Mancini was an Italian painter who was so gifted at drawing as a child that he was admitted to the Naples Academy of Fine Art at the age of 12. He was producing accomplished large scale paintings four years later.
His career, though, would be troubled, marred by bouts of mental illness, poverty and emotional instability. The following description of his manic painting methods is quoted from the collateral prepared for a show currently on view at the Philadelphia Museum of Art:
There at the back, before a little table on which I see scattered an infinity of bric a brac, cloth flowers, embalmed stuffed birds, an inexpensive doll, there is the model Aurelia, an insignificant type of woman with olive complexion and an aquiline nose. She was posing as a vendor. Mancini, in shirt sleeves, extremely nervous, bustled about delivering brush strokes, that resembled blows of a whip, onto a canvas supported on the back of a chair. He snorted, he muttered to himself, he cursed at the model who wasn’t able to remain still, then he quickly distanced himself from the subject and bent down on his knees. Plump and not too flexible as he was, he stooped down and withdrew from his pocket binoculars which he used to view her in reverse. All of this while panting out of breath, and raving like someone obsessed.
The account goes on to add that Mancini’s elderly father added to the scene by standing off to one side, badgering him the whole time to put down his brushes and go to dinner.
Mancini was also so poor at times that he didn’t have proper clothing and reused his art materials. One of the pieces in the Philadelphia Museum show, which is the first major retrospective of his work in the U.S., is mounted so that you can see his painting on both sides of the same piece of canvas (one side of which is unfortunately upside-down from our point of view).
He was in a way rescued from his poverty, which was to some extent caused by naivety, by Sargent, who introduced him to English society patrons who paid to have his extraordinary style applied to their portraits. Sargent also painted a portrait of Mancini.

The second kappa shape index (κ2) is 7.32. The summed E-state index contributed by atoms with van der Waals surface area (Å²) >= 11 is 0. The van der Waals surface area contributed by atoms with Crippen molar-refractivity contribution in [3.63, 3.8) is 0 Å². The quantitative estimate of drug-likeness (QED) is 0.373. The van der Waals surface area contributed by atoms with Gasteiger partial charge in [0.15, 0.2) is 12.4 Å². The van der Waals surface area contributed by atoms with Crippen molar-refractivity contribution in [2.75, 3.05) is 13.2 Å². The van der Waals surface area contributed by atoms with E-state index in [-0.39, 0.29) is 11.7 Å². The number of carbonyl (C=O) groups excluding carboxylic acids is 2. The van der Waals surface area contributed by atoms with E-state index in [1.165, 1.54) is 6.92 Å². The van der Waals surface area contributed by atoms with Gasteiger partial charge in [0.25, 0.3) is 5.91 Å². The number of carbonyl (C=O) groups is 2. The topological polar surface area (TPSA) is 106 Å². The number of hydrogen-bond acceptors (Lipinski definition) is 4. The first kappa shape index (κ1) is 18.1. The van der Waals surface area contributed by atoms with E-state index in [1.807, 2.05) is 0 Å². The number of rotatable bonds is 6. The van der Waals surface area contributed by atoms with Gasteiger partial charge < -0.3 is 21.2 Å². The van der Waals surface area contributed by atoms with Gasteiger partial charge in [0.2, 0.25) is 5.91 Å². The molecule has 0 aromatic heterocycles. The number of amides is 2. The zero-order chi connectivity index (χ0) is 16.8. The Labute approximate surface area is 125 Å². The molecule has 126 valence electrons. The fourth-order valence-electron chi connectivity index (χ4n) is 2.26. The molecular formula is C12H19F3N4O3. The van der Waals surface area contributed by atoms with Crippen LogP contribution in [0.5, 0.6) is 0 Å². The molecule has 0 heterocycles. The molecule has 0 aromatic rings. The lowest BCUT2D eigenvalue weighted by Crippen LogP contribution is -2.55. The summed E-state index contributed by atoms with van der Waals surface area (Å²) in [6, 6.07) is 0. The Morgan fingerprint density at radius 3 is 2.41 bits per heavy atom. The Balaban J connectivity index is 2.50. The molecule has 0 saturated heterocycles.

Mancini’s paintings are wonderful and eccentric, with thin veils of paint that barely mask the canvas in one area and huge gobs of impasto, looking like they have been chunked onto the canvas with a spatula, let alone a palette knife, in others. “Painterly” is an inadequate word to describe the way paint is scooped, mounded, troweled and scraped across the canvas in places, yet the same image will have passages of sublime modeling and blending.
One of the other remarkable characteristics of his paintings is his use of what he called a “graticola”, a grid method; in which a mesh of rectangular areas produced by threads strung across a frame were used to interpret a scene by using a similar grid against the surface of the canvas.
This was not an unusual method in painting and has been known for hundreds of years, you will often see preliminary sketches in which the gridlines show and lay the groundwork for transferring a sketch to a larger canvas. What is unusual is that the gridlines that are usually only in the drawing stage of the larger works, and are gone when paint is applied, have left their marks embedded in the thick layers of paint in Mancini’s final paintings, along with bits of glass, stone and other items he worked into his canvasses for texture and effect.
Mancini’s wild, intense and ultimately beautiful canvasses are striking on a number of levels, the application of paint, the use of texture, and the sometimes unusual surroundings for his subjects. He also often used street urchins for his models, in some ways mirroring his own economic circumstances, both as a child and as an adult.
The exhibit at the Philadelphia Museum of Art only runs to January 20th, and includes wonderful loans from some of the great museums in Europe, but it was assembled in honor of a gift of 15 Mancini oils and pastels to the museum’s permanent collection.
[Suggestion courtesy of Harry Saffren]